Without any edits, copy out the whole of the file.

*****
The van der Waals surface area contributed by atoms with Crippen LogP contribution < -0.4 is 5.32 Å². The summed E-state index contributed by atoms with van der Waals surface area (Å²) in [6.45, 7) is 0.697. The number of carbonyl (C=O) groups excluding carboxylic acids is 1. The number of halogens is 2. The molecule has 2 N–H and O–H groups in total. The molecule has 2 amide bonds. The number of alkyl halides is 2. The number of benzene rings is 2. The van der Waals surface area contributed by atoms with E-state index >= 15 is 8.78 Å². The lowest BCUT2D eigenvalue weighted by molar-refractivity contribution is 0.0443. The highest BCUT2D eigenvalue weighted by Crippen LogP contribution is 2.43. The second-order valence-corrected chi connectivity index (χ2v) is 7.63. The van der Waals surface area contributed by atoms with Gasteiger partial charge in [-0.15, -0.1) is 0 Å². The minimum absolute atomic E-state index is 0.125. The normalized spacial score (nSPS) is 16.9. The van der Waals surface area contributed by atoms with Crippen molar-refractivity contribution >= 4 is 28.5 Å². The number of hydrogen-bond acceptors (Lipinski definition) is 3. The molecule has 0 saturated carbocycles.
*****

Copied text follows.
The van der Waals surface area contributed by atoms with Crippen LogP contribution < -0.4 is 5.32 Å². The summed E-state index contributed by atoms with van der Waals surface area (Å²) in [6.45, 7) is 0.697. The number of carbonyl (C=O) groups excluding carboxylic acids is 1. The number of halogens is 2. The molecule has 2 N–H and O–H groups in total. The molecule has 2 amide bonds. The number of alkyl halides is 2. The number of benzene rings is 2. The van der Waals surface area contributed by atoms with E-state index >= 15 is 8.78 Å². The lowest BCUT2D eigenvalue weighted by molar-refractivity contribution is 0.0443. The highest BCUT2D eigenvalue weighted by Crippen LogP contribution is 2.43. The second-order valence-corrected chi connectivity index (χ2v) is 7.63. The van der Waals surface area contributed by atoms with Gasteiger partial charge in [-0.15, -0.1) is 0 Å². The minimum absolute atomic E-state index is 0.125. The normalized spacial score (nSPS) is 16.9. The van der Waals surface area contributed by atoms with Crippen molar-refractivity contribution >= 4 is 28.5 Å². The number of hydrogen-bond acceptors (Lipinski definition) is 3. The molecule has 0 saturated carbocycles.